UNICEF is involved in the Pacific Island Food Revolution program through the “First 1000 days” challenge, and UNICEF Ambassador and Tongan Olympian, Pita Taufatofua co-hosts that episode. Yett says while NCDs are a huge and growing problem in the Pacific, so is stunting.

“A third of the population in the Pacific has a problem with stunting, that’s huge. That means that they are too short for their height. That’s because of nutrition and the interplay with their environment, it’s not because of their genes. So we are working to ensure that first of all, governments understand this, and that polices are in place. It’s really the first thousand days of a child’s life that are so important and that interventions have to be made, because after that, it’s irreversible. We are working to ensure that exclusive breast feeding is in place for the first six months, that pregnant mothers get access to good nutrition, [and] that babies have access to good nutrition and that does not include Coca Cola or juice.”

“We really need to engage people, we need to find a way to get some basic information to the communities, to individuals, to mothers to fathers, people in kitchens and we thought this avenue [the Pacific Island Food Revolution] is the perfect way of doing it,” Yett says. “Unlike other areas where stunting and malnutrition is a problem, there is no shortage of protein here, you are surrounded by it, and we want to make sure that people
go back to their roots and harness the proteins, the vitamins and the nutrients that are surrounding them and we want to do it in a way that cuts through, an entertaining way and also an informative and scientifically correct way, and we thought this is the perfect linkage.”

Apart from the reality television series (which Oliver describes as “like My Kitchen Rules but more warm-heated and filled with Pacific heritage and humour), the Pacific Island Food Revolution will also use the power of radio and social media to turn a mirror on the Pacific and show that eating fresh, local indigenous foods is the answer to good health.

“We do not want the show to be end of the story, it is the just the beginning,” Oliver says. “Behavioural change takes around eight years…We’ve been quite realistic, we’re not looking to have a dent in the health numbers for the first couple of years, it’s just ‘have we got people engaged and have we developed something that people want to be a part of?’ ”

  • For the full interview with Robert Oliver visit www.islandsbusiness.


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LATE detection and late presentation contribute to the high number of women who die from cervical cancer in the Pacific each year.

The HPV Information Centre reports that an estimated 1,268 Pacific Island women died from cervical cancer last year. The rate of diagnosis and death is highest in Melanesia, followed by Polynesia and Micronesia.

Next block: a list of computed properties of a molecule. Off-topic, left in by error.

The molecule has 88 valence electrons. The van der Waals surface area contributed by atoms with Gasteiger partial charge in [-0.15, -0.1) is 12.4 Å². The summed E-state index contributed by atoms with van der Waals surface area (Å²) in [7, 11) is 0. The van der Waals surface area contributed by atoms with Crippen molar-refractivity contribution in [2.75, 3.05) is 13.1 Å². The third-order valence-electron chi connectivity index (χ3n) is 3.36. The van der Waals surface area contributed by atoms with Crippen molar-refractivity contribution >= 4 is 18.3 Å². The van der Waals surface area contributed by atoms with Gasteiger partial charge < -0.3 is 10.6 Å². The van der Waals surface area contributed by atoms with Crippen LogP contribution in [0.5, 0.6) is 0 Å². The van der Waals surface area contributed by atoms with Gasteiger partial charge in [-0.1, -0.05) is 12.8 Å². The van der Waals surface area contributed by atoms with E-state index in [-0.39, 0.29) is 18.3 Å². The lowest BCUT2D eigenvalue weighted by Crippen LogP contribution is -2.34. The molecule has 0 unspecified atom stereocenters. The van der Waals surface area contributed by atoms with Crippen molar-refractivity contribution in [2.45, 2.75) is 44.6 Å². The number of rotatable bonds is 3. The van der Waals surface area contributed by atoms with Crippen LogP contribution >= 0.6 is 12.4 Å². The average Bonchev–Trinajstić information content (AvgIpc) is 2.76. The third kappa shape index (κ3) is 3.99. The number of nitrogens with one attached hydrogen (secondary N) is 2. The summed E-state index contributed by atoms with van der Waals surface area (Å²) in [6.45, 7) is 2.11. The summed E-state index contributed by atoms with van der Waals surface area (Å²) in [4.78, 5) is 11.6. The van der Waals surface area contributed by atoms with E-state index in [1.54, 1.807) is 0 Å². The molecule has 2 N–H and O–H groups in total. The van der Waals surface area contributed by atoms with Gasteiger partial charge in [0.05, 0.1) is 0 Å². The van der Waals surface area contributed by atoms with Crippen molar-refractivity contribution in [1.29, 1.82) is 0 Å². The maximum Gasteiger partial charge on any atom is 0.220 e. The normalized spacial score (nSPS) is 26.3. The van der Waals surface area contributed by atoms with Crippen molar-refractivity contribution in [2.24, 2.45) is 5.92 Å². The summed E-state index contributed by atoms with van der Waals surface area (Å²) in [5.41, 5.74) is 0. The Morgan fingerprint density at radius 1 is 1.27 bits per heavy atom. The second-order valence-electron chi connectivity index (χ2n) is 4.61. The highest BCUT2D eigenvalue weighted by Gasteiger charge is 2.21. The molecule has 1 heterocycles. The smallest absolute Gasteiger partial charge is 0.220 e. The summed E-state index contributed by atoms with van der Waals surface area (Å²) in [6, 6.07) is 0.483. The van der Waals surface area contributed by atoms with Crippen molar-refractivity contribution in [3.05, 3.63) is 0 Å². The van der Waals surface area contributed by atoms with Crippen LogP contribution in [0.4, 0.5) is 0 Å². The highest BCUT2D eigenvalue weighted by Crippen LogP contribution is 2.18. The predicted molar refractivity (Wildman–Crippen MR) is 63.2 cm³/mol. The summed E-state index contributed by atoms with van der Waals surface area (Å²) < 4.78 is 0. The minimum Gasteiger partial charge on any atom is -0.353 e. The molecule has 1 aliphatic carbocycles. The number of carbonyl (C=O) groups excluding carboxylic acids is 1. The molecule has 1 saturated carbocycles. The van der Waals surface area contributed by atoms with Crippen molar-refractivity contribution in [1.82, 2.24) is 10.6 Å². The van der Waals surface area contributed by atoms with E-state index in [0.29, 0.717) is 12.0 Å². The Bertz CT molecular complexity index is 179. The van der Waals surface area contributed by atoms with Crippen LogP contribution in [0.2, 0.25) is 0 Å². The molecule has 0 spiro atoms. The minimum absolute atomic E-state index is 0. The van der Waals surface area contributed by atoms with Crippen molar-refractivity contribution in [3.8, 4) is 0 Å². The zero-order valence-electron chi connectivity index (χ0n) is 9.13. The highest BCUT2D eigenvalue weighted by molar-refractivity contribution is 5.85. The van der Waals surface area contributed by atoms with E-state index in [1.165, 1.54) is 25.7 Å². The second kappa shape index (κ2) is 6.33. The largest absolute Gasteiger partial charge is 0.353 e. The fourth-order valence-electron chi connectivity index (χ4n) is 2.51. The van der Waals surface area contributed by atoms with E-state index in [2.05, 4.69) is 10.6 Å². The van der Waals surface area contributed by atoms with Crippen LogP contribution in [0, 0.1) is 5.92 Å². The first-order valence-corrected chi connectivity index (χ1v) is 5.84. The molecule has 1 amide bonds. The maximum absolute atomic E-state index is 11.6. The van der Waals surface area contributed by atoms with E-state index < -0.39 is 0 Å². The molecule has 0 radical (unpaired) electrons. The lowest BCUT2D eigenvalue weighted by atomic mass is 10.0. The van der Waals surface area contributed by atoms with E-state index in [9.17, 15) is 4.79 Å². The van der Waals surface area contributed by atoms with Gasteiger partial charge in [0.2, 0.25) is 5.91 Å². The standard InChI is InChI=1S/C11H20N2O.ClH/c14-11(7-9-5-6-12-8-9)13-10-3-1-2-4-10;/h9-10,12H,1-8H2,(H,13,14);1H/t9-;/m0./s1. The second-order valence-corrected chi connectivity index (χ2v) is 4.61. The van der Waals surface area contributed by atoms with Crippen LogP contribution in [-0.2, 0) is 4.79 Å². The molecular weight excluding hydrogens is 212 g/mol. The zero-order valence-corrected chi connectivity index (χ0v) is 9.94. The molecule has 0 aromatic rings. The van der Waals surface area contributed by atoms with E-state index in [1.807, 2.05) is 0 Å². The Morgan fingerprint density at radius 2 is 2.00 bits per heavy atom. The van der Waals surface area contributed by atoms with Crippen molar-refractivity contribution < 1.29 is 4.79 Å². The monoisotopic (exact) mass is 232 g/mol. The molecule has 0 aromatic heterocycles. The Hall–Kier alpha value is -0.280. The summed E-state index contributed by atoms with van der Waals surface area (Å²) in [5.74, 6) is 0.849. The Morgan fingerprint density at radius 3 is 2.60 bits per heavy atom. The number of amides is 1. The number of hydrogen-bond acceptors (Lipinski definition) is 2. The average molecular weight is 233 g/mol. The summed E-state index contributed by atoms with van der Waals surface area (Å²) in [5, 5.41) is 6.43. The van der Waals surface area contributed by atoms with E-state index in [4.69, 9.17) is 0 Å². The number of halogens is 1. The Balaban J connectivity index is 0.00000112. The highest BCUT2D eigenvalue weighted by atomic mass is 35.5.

“The fact that it is curable and yet still able to claim a lot of lives in Fiji, across the region and all around the world is really saddening,” said Pacific Society of Reproductive Health President, Dr Pushpa Nusair.

In Fiji, cervical cancer is the third main cause of mortality in women; the leading cause of cancer death among reproductive women; and the leading cause of mortality in all cancer types.

“The biggest problem that we have in Fiji and in all the Pacific is that women tend to present us in the very latest stages where we cannot do very much for them,” said Dr Nusair.

She said by that time, medical officers can only offer patients palliative care. 

Prevention and treatment of cervical cancer has been a stated priority of the Pacific Islands Forum for several years. Forum Secretary-General Dame Meg Taylor has called it development issue, “albeit largely perceived as a women’s reproductive health issue.”

The World Health Organisation recommends vaccination against the cervical-cancer causing human papillomavirus (HPV) should be included in national immunisation programs, initially targeting girls 9-14 years of age, before extending to 9-18 years.

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AT least 747 new cases of people living with the Human Immunodeficiency Virus (HIV) have been diagnosed in Fiji since February last year. Jokapeci Tuberi, Regional Coordinator for HIV Stigma Index of the Fiji Network of People Living with HIV (FJN+1) says the number is expected to increase once the updated record is release from the Fiji Ministry of Health.

“With more aggressive public awareness and prevention campaigns, more people are coming out to have their status known to the public,” Tuberi said. From the month of January to October 2016, Fiji has a total of 43 newly-diagnosed HIV positive cases.

That is an average of more than four cases per month. There was also an increase in the number of new HIV infections, particularly among those between the ages of 19 and 29.

An overview report of People Living with HIV Stigma Index Study in seven countries in the Pacific indicated that Kiribati has 28 cases of people living with HIV, Samoa has 11, Federated States of Micronesia 9, Marshall Islands 8, Vanuatu 6, Palau 5 and Tonga 2. Tuberi said HIV cases in Kiribati was high because of the number of foreign fishing vessels that call on the island.

The report also found that people living with HIV in the Pacific Islands are experiencing high levels of stigma and discrimination, resulting in social exclusion and hindering access to basic social services including health care.